Farmers eager for National Pension Fund

Farmers in Namibia have expressed their desire to have the National Pension Fund activated soonest following the disbandment of the Namibia Agricultural Retirement Fund.

13 June 2018 | Agriculture

Commercial farmers are waiting with bated breath for the establishment of the much-anticipated National Pension Fund.

This follows the disbandment of the Namibia Agricultural Retirement Fund (NARF), due to a lack of participation by members.

The Agricultural Employers’ Association (AEA) held its annual congress yesterday, which included an overview of the 2017/18 financial year by chairperson Hellmut Förtsch.

Förtsch said although most NARF claims have been paid, there are still funds that remain unclaimed by members.

According to him employers are now waiting on the National Pension Fund, which is yet been established by government. Indications are the fund will resort under the Social Security Commission (SSC) and will in all likelihood be operational by the middle of 2019.

According to Förtsch the AEA and the Namibia Employers’ Federation (NEF) require a fixed contribution pension fund, to which contributions can be made directly, in comparison to a fixed benefit fund, where funds lie in one central pool.

He further said there were no noteworthy labour disputes in the commercial agricultural sector during the 2017/18 financial year.

According to him this can be attributed to the fact that agricultural workers have been informed about Labour Act regulations.

Förtsch said their members are also regularly in contact with the association, in order to get advice on healthy labour practices.

He also elaborated on the adjustment of the minimum wage for farmworkers that was agreed to last year after successful negotiations and which came into effect on 1 November 2017. The minimum cash wage increased from N$3.70 to N$4.62 per hour or N$900 per month for a worker who works 45 hours per week.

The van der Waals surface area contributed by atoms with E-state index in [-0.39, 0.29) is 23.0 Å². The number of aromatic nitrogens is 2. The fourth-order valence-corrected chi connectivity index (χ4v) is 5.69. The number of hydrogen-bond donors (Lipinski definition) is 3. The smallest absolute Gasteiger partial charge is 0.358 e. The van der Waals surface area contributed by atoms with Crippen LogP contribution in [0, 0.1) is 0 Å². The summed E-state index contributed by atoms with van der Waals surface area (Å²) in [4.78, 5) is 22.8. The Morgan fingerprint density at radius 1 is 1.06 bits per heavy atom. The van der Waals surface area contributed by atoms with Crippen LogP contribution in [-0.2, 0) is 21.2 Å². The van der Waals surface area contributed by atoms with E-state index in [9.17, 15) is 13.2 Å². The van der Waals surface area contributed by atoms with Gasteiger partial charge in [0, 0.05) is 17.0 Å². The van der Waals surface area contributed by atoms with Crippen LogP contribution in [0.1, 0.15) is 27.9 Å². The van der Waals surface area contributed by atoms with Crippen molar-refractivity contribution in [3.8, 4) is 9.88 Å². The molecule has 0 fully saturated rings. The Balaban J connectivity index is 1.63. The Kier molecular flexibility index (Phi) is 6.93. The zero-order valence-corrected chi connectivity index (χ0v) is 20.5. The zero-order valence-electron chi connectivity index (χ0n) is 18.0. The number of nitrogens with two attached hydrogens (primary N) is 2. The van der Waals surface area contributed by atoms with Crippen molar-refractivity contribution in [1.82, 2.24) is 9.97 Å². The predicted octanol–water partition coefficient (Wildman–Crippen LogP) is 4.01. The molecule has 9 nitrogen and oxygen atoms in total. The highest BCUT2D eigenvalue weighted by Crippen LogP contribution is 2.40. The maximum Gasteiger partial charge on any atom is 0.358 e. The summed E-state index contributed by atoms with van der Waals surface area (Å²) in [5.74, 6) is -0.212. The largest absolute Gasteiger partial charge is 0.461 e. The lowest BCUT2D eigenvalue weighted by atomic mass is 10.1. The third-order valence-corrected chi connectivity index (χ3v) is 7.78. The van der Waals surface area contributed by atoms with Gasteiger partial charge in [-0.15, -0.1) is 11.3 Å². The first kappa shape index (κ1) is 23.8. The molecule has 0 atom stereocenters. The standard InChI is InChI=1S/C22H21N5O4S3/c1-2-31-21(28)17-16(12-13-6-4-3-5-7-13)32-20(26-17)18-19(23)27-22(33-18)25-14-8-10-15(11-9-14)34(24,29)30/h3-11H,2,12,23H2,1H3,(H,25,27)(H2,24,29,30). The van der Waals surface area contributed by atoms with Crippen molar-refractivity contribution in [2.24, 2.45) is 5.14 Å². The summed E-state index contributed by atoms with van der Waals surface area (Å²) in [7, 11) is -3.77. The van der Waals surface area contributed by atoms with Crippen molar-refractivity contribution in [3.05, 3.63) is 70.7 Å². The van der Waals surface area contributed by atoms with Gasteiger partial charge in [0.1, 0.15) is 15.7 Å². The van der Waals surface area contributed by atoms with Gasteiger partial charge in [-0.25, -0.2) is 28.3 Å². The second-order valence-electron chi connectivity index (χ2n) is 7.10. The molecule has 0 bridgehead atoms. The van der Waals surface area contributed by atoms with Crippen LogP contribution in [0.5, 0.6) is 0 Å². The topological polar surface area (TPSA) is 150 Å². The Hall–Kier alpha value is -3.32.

For employers who do not give free rations, the ration allowance increased from N$400 to N$500 per month. The total minimum pay is thus N$1 400 per month.

According to Förtsch the minimum wage is currently valid for all members of worker and trade unions.

“Expanding thereof to the entire agricultural sector, however, requires the recognition of the Namibia Farm Workers Union (Nafwu) as the head negotiating agent of farmworkers.”

Due to the low representation of workers by Nafwu, this has not been accepted.

He also said the 2018 AEA wage survey is currently ongoing and the association is still waiting on the return of questionnaires by its members. The association has also decided to add the value of the electricity, water and firewood that a worker receives for free to remuneration packages.

Förtsch stressed the wage survey is a very important project, which will provide vital information to members, as well as the agriculture and labour sectors.

He urged members to take part in the survey.

IJG managing director Rene Olivier gave an overview of the Namibian economy at the congress.

He explained Namibia is going through a difficult economic cycle.

“It is normal to go through cycles and the country will get through this. It will, however, take us a bit longer, but our government is not that bankrupt.”

According to him it will take about two years for Namibia to recover and for the economy to grow in a positive direction. It is predicted that by 2020 Namibia will reach 3% annual economic growth.

ELLANIE SMIT

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